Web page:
BIRDING THE LUNE ESTUARY, THE UPLANDS OF BOWLAND AND BEYOND

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CLOUGHA PIKE UNTIL RECENT YEARS THE BOWLAND STRONGHOLD FOR THE STONECHAT. PETE WOODRUFF.

Saturday, 3 July 2010

Got a Hobby....


Hobby. Phil Slade.

Well I know someone who had yesterday and whilst the photograph above could have been achieved anywhere it was actually taken over Pilling Marsh. Now I don't wish to 'go on' too much about this sighting but the Hobby in this/our area is something of a rarity as opposed to the record I saw earlier today (RBA) of twenty (yes, that does say twenty) at Thorne Moors NNR in South Yorkshire, but believe me I've seen better numbers than that reported at some locations in this country but you're never going to see them like this here I promise you and more to the point you'll need the luck of PS yesterday to ever see one at all.

If they do breed in our area they are strictly suppressed and I fully support that situation. Within the LDBWS area they are recorded as a scarce summer visitor, typically with around five records per year since the beginning of the nineties, and they are most commonly reported at Leighton Moss and autumn Swallow roosts in the Lune Valley, so as with lots of other bird species its not going to be a good idea to hold your breath whilst you see/find your first Hobby in Lancashire, that said....you could try Brockholes Wetlands LWT. 

One or two brief but interesting facts about the Hobby, not necessarily up to date I should add.... 

In Western Europe the latest population estimate for France is of 1,500-2,300 pairs but there are some differences of opinion on these figures and a claim of 30,000-50,000 pairs is strongly contested as a extrapolation too far. Ten years ago there was an estimated 75-100 pairs occurring in the north and east of Belgium where it was proved that one-sixth of all 10km squares held breeding Hobbies, the bird was also extensively studied in Germany where it occupies in all regions except the North Sea coasts and the mountains. 

There are some truly amazing facts about the Hobby's hunting and diet, for example some of the more surprising prey items recorded in the Palearctic are, Black Grouse, Cuckoo, Great-spotted Woodpecker, and even more surprising Common Tern, Little Tern, and Common Gull, the list goes on and is pretty impressive.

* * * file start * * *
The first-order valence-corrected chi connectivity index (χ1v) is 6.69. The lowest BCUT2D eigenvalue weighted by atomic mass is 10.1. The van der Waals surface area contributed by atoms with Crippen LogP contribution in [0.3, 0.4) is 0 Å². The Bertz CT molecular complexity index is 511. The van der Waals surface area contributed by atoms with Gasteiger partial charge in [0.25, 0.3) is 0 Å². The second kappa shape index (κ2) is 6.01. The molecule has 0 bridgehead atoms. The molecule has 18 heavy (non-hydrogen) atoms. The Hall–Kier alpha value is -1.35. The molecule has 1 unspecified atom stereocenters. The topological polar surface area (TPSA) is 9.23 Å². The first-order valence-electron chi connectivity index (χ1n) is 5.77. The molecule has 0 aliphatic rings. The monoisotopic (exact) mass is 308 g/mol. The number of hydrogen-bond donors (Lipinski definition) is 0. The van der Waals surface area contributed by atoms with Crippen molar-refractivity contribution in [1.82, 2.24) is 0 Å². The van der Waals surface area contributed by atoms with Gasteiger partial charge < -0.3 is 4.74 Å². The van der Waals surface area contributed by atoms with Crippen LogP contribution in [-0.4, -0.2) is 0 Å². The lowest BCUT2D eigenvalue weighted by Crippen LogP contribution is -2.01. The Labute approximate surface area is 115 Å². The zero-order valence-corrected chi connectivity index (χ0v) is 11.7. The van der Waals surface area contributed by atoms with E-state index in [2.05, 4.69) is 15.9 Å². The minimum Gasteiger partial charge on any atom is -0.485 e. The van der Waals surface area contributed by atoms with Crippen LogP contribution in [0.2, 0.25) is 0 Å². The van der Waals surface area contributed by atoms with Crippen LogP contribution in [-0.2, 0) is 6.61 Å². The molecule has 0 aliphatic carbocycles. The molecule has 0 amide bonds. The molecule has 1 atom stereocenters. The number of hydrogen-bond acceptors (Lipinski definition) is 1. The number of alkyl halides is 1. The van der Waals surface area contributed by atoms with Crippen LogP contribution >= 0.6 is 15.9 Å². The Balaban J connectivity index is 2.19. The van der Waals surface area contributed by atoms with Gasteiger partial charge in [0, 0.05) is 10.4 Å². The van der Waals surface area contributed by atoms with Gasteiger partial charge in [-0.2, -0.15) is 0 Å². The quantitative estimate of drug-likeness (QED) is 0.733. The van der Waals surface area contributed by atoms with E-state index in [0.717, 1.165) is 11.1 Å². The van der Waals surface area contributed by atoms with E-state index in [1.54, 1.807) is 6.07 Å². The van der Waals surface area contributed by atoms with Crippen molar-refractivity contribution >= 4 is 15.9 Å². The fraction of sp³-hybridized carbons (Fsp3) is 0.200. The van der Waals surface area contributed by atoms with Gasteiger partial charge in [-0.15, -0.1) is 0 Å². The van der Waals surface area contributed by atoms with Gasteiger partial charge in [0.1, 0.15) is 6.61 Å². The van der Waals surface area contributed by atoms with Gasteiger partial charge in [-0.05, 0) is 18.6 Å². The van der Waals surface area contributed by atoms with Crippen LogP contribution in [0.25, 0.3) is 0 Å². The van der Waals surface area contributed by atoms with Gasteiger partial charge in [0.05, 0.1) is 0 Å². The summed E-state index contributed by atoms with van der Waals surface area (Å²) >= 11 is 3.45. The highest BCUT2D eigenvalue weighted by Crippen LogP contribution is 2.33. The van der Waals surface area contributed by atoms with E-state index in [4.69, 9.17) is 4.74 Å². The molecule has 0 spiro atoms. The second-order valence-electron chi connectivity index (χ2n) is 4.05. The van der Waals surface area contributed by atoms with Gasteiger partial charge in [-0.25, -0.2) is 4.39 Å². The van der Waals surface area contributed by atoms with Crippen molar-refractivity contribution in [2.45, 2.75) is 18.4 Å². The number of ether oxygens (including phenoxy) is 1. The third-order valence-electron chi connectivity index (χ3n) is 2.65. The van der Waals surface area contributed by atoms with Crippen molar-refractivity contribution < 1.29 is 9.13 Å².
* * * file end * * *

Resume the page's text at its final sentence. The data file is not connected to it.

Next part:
With regard to Hobbies historically in the North of England, a pair may have nested in County Durham in 1874, whilst in 1995 the presence of a juvenile in a well wooded site probably constituted the first breeding record of the 20th century. It's pretty sad that I note four of the five Hobbies recorded in  the county of Lancashire between 1878-1915 feel to a gamekeepers gun. If you're ever in conversation with me I'd be more than obliged if you could refrain from using the word 'gamekeeper' during our meeting.

For most birders - and certainly for me - the sighting of a Hobby, whether soaring on crescent wings or dashing in pursuit of dragonflies and martins is the cause for a quickening of heart beat but something I have to date experienced no more than three times....my next one is long overdue.

And finally....

At least 14 Little Ringed Plover including at least 9 juveniles at Myerscough Quarry today is a clear indication of what a little undisturbed habitat can do for our birds and the success of  their breeding attempts.      

2 comments:

Warren Baker said...

Hobbies are so cool Pete! I get two or three sightings each month from May till september, never tire of them .

Pete Woodruff said...

Just to prove my suggestion 'don't hold your breath' whilst waiting to see the next one in our area was a load of rubbish, one turns up this afternoon at Leighton Moss....Mmmmm!